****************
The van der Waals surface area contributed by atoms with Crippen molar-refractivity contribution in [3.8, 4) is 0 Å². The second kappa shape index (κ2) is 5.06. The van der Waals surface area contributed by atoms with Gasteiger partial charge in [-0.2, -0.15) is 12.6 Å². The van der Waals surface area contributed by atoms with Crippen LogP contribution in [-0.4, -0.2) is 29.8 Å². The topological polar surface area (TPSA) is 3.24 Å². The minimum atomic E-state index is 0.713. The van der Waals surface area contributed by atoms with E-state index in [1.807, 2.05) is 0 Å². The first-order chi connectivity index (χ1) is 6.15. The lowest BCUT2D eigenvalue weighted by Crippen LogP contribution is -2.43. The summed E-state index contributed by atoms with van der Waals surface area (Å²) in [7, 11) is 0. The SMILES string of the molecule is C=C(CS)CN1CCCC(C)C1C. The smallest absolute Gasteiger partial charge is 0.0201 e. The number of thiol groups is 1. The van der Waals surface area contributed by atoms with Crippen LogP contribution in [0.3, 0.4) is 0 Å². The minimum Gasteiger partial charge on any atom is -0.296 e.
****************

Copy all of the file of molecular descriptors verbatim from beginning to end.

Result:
The van der Waals surface area contributed by atoms with Crippen molar-refractivity contribution in [3.8, 4) is 0 Å². The second kappa shape index (κ2) is 5.06. The van der Waals surface area contributed by atoms with Gasteiger partial charge in [-0.2, -0.15) is 12.6 Å². The van der Waals surface area contributed by atoms with Crippen LogP contribution in [-0.4, -0.2) is 29.8 Å². The topological polar surface area (TPSA) is 3.24 Å². The minimum atomic E-state index is 0.713. The van der Waals surface area contributed by atoms with E-state index in [1.807, 2.05) is 0 Å². The first-order chi connectivity index (χ1) is 6.15. The lowest BCUT2D eigenvalue weighted by Crippen LogP contribution is -2.43. The summed E-state index contributed by atoms with van der Waals surface area (Å²) in [7, 11) is 0. The SMILES string of the molecule is C=C(CS)CN1CCCC(C)C1C. The smallest absolute Gasteiger partial charge is 0.0201 e. The number of thiol groups is 1. The van der Waals surface area contributed by atoms with Crippen LogP contribution in [0.3, 0.4) is 0 Å². The minimum Gasteiger partial charge on any atom is -0.296 e.